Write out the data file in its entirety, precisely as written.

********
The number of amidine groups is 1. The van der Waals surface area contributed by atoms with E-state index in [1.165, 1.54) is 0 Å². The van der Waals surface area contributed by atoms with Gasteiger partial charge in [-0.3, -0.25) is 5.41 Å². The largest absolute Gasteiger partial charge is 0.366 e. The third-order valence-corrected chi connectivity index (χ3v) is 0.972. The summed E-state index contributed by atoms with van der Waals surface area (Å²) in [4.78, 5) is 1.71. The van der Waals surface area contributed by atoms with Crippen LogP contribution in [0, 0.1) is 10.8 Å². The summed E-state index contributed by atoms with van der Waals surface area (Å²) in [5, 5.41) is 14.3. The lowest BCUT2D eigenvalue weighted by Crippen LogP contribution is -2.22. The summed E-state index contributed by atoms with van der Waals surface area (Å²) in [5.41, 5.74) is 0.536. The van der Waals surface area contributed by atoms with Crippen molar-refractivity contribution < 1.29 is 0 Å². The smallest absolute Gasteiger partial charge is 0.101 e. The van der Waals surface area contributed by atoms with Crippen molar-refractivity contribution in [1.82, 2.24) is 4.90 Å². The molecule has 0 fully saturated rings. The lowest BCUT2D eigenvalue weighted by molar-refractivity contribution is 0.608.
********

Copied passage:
The number of amidine groups is 1. The van der Waals surface area contributed by atoms with E-state index in [1.165, 1.54) is 0 Å². The van der Waals surface area contributed by atoms with Gasteiger partial charge in [-0.3, -0.25) is 5.41 Å². The largest absolute Gasteiger partial charge is 0.366 e. The third-order valence-corrected chi connectivity index (χ3v) is 0.972. The summed E-state index contributed by atoms with van der Waals surface area (Å²) in [4.78, 5) is 1.71. The van der Waals surface area contributed by atoms with Crippen LogP contribution in [0, 0.1) is 10.8 Å². The summed E-state index contributed by atoms with van der Waals surface area (Å²) in [5, 5.41) is 14.3. The lowest BCUT2D eigenvalue weighted by Crippen LogP contribution is -2.22. The summed E-state index contributed by atoms with van der Waals surface area (Å²) in [5.41, 5.74) is 0.536. The van der Waals surface area contributed by atoms with Crippen molar-refractivity contribution < 1.29 is 0 Å². The smallest absolute Gasteiger partial charge is 0.101 e. The van der Waals surface area contributed by atoms with Crippen molar-refractivity contribution in [1.82, 2.24) is 4.90 Å². The molecule has 0 fully saturated rings. The lowest BCUT2D eigenvalue weighted by molar-refractivity contribution is 0.608.